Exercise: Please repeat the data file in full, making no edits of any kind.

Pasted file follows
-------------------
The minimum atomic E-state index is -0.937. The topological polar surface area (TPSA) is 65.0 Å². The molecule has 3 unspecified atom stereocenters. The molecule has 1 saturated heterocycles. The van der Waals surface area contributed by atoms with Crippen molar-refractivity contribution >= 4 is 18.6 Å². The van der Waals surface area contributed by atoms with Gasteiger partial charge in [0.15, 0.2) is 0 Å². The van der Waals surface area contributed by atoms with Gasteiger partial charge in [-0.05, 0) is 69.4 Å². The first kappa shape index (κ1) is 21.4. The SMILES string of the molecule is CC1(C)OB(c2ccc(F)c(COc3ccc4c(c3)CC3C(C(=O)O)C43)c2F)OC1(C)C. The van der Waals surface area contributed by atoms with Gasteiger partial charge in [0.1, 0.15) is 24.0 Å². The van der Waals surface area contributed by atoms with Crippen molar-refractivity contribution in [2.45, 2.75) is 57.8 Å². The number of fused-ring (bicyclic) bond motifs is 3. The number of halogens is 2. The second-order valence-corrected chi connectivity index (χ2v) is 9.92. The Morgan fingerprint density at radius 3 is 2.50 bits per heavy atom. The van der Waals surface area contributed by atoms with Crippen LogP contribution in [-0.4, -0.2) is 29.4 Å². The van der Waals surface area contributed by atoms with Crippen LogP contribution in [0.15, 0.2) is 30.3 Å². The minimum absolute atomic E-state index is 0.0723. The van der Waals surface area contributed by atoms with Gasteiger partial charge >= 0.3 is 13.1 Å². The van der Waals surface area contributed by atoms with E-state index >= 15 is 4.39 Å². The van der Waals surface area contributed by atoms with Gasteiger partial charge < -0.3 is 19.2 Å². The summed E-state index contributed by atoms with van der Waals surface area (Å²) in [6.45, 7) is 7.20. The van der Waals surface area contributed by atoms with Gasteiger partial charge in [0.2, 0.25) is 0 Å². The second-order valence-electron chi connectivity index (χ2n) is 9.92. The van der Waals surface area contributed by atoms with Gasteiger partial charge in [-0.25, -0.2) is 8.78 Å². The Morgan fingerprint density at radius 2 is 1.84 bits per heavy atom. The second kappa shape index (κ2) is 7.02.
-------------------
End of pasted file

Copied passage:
The minimum atomic E-state index is -0.937. The topological polar surface area (TPSA) is 65.0 Å². The molecule has 3 unspecified atom stereocenters. The molecule has 1 saturated heterocycles. The van der Waals surface area contributed by atoms with Crippen molar-refractivity contribution >= 4 is 18.6 Å². The van der Waals surface area contributed by atoms with Gasteiger partial charge in [0.15, 0.2) is 0 Å². The van der Waals surface area contributed by atoms with Gasteiger partial charge in [-0.05, 0) is 69.4 Å². The first kappa shape index (κ1) is 21.4. The SMILES string of the molecule is CC1(C)OB(c2ccc(F)c(COc3ccc4c(c3)CC3C(C(=O)O)C43)c2F)OC1(C)C. The van der Waals surface area contributed by atoms with Gasteiger partial charge in [0.1, 0.15) is 24.0 Å². The van der Waals surface area contributed by atoms with Crippen molar-refractivity contribution in [2.45, 2.75) is 57.8 Å². The number of fused-ring (bicyclic) bond motifs is 3. The number of halogens is 2. The second-order valence-corrected chi connectivity index (χ2v) is 9.92. The Morgan fingerprint density at radius 3 is 2.50 bits per heavy atom. The van der Waals surface area contributed by atoms with Crippen LogP contribution in [-0.4, -0.2) is 29.4 Å². The van der Waals surface area contributed by atoms with Crippen LogP contribution in [0.15, 0.2) is 30.3 Å². The minimum absolute atomic E-state index is 0.0723. The van der Waals surface area contributed by atoms with Gasteiger partial charge >= 0.3 is 13.1 Å². The van der Waals surface area contributed by atoms with E-state index >= 15 is 4.39 Å². The van der Waals surface area contributed by atoms with Gasteiger partial charge < -0.3 is 19.2 Å². The summed E-state index contributed by atoms with van der Waals surface area (Å²) in [6.45, 7) is 7.20. The van der Waals surface area contributed by atoms with Gasteiger partial charge in [0.2, 0.25) is 0 Å². The second-order valence-electron chi connectivity index (χ2n) is 9.92. The van der Waals surface area contributed by atoms with Gasteiger partial charge in [-0.25, -0.2) is 8.78 Å². The Morgan fingerprint density at radius 2 is 1.84 bits per heavy atom. The second kappa shape index (κ2) is 7.02.